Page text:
That’s how I have been called by the man who had in
his flesh the visible wounds of an invisible cross.
He climbed the cross and stayed there for 50 years and
would have stayed there until the end of the world.
With his prayer he has been the sign of faith.
With his immolation he has been the sign of faith of
the demanding Christian hope.
With his charity he has made the infinite love of the
Heart of Jesus visible.
From his eyes, often red from crying, a light irradi-
ated, which allowed him to read even in the most intricate
conscience, like an open book.
That reading then was transformed into a confession
made out loud, if that was for the good of the soul before
He sounded as the prophet, who becomes God’s voice
in order to shake and save souls.
He was ready to smile and joke to cheer up friends and
brothers in the very rare moments of rest.
His heart, open and bleeding as that of Jesus on the
Cross, was the loving shelter for all, both saints and sin-
His love was beyond any conceivable imagination.
He no longer lived for himself. He was the living im-
age of Jesus.
As a reward for the love and sorrow which made him
pine away, Jesus allowed him to melt his priestly heart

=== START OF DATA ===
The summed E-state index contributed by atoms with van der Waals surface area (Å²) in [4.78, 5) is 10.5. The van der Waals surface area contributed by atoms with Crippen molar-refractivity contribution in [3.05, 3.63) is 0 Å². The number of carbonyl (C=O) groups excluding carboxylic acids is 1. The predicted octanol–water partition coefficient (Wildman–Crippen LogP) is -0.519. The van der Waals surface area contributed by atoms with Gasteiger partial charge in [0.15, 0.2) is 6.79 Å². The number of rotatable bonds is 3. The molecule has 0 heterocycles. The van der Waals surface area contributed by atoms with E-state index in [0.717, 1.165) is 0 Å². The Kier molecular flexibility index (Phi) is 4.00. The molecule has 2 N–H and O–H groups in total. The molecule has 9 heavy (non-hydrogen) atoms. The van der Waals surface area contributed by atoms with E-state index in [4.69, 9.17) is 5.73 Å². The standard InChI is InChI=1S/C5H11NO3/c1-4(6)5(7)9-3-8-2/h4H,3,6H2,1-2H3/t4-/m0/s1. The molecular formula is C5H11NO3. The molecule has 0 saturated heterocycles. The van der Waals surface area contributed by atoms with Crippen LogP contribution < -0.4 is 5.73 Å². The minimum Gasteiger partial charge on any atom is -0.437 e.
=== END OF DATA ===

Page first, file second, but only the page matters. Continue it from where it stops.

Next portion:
with that of his own as Saviour of the world.
He walked his whole life in the desert without any
shelter and in the mystical darkness without walls, in order
to accompany, support and lead his many brothers which
God has entrusted him with.
The Church showed its cautiousness to define him but
in the end it was the only authorized voice to decree in
an infallible manner the exemplarity of his life, the heroic
nature of his virtue, the similarity to Christ, the merit of
humility before God and, an unreserved obedience to the
Jesus made him a martyr. The Church proclaimed him
Saint. God’s people made him a refuge for all our sorrows
and all our hopes.
To me, he is a Father, a Teacher, a Brother and a Friend.
He is God precious gift to my life.
Unworthy, I was also made his “honorary” fellow citi-
zen. Thank you, Padre Pio. Thank you, Pietrelcina.
P.G. Alimonti OFM cap, My days with P. Pio, pp 7,8